Some contexts require one action, and some require the other. If a media player which reaches the end of content will remain in a "playback" state, but with the position frozen at the end, then a method which simultaneously asserts that the player was in a playback state while setting it to a "stop" state might be useful if code would want to ensure that nothing had caused playback to fail prior to the stop request (which might be important if e.g. something was recording the content being played back as a means of converting the media from one format to another). In most cases, however, what matters is that after the operation the media player is in the expected state (i.e. stopped).

If a media player automatically stops itself when it reaches the end of the media, a function which asserts that the player was running would likely be more annoying than helpful, but in some cases knowing whether the player was running at the time it was stopped could be useful. Perhaps the best approach to cater to both needs would be to have the function return a value indicating the player's previous state. Code which cares about that state could examine the return value; code which doesn't care could simply ignore it.

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    +1 for the note about returning the old state: That allows implementing it in a way which makes the whole operation (querying the status and transitioning to a defined status) atomical, which is at the very least a nice feature to have. It would make it easier to write robust user code that does not fail sporadically due to some weird race condition. – cmaster May 9 '16 at 19:36
  • A bool TryStop() and a void Stop() code example would make this a truly excellent answer. – RubberDuck May 9 '16 at 22:32
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    @RubberDuck: That wouldn't be a good pattern. The name TryStop would imply that an exception should not be thrown if the player can't be forced to a stopped state. Trying to stop the player when it's already stopped is not an exceptional condition, but is a condition a caller may be interested in. – supercat May 9 '16 at 22:37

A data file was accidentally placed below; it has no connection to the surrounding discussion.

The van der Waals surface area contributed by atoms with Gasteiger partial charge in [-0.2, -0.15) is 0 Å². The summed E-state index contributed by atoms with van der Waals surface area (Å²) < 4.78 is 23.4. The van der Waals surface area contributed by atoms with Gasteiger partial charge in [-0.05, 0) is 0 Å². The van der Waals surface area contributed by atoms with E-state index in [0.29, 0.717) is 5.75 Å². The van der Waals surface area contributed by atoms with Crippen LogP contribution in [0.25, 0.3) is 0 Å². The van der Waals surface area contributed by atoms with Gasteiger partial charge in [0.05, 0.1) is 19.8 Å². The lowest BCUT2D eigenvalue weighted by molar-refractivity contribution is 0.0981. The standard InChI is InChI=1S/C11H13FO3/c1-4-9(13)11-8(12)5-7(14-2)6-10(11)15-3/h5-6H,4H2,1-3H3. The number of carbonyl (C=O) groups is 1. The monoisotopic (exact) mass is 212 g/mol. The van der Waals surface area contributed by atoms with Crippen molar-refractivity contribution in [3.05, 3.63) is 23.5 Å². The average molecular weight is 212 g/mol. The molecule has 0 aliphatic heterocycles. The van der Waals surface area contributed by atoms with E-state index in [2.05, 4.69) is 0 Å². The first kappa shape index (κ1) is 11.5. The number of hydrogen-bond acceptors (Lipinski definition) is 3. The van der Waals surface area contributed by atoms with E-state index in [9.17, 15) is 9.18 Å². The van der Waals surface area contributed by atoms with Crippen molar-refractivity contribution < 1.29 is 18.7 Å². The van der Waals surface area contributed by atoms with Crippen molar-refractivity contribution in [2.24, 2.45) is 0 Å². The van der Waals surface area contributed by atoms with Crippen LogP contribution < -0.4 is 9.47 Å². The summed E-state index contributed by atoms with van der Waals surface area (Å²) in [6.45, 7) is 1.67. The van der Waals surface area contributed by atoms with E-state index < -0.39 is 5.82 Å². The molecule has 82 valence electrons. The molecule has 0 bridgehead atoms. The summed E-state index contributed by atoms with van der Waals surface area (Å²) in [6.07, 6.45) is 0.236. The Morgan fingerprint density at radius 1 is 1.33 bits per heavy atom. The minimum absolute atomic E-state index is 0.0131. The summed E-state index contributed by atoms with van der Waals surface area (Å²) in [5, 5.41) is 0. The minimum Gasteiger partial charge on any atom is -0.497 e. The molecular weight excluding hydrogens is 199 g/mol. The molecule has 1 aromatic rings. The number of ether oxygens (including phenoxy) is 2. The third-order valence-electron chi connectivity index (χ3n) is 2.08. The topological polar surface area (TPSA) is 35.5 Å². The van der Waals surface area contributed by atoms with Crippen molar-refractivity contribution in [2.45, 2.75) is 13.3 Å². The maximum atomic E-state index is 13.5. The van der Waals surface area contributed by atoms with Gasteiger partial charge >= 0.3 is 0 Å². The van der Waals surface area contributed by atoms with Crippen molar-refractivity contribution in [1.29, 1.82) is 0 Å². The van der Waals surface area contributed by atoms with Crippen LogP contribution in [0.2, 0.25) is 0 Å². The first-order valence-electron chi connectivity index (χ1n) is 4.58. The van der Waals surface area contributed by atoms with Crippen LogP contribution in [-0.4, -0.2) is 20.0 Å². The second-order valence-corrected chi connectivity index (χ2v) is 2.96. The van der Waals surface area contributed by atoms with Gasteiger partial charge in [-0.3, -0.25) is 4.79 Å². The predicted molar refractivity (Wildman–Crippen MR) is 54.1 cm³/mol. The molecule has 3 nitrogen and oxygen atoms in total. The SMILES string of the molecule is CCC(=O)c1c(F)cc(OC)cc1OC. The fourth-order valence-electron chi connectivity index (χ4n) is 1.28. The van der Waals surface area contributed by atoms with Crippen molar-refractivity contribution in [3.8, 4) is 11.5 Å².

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    Then I've misunderstood your answer @supercat – RubberDuck May 9 '16 at 22:38
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    I'd like to point out that testing and setting this way is NOT a violation of the law of demeter provided the API also provides a way to test playback state without changing it. This could be a completely different method, say isPlaying(). – candied_orange May 9 '16 at 23:41
11

There is no general rule. In this specific case, the intention of the user of your API is to stop the player from playing the media. If the player is not playing the media, the MediaPlayer.stop() may do nothing and the goal of the method caller will still be achieved - the media is not playing.

Throwing an exception would require the user of the API to either check if the player is currently playing or catch and handle the exception. This would make the API more of a chore to use.

11

The purpose of exceptions isn't to signal that something bad has happened; it's to signal that

  1. Something bad has happened
  2. that I don't know how to fix here
  3. that the caller, or something up the callstack from it should know how to deal with
  4. so I'm bailing out quickly, halting execution of the current code path in order to prevent damage or data corruption, and leaving it to the caller to clean up

If the caller tries to Stop a MediaPlayer that's already in a stopped state, this isn't a problem that the MediaPlayer can't resolve (it can simply do nothing.) It isn't a problem that, if continued, will lead to damage or data corruption, since it can be successful simply by doing nothing. And it isn't really a problem that it's more reasonable to expect the caller to be able to resolve than the MediaPlayer.

Therefore, you shouldn't throw an exception in this situation.

  • +1. This is the first answer that shows why an exception isn't appropriate here. Exceptions indicate that the caller is likely to need to know about the exceptional case. In this case, almost certainly the client of the class in question won't care whether calling 'stop()' actually caused a state transition, so would likely not want to know about an exception. – Jules May 10 '16 at 10:45
5

Look at it this way:

If the client calls Stop() when the player isn't playing, then Stop() is automatically successful because the player is currently in the stopped state.

3

The rule is you do what the contract of your method requires.

I can see multiple way to define meaningful contracts for such a stop method. It could be perfectly valid for the stop method to do absolutely nothing if the player isn't playing. In that case, you define your API by its goals. You want to transition to the stopped state, and the stop method does that - just by transitioning from the stopped state into itself without error.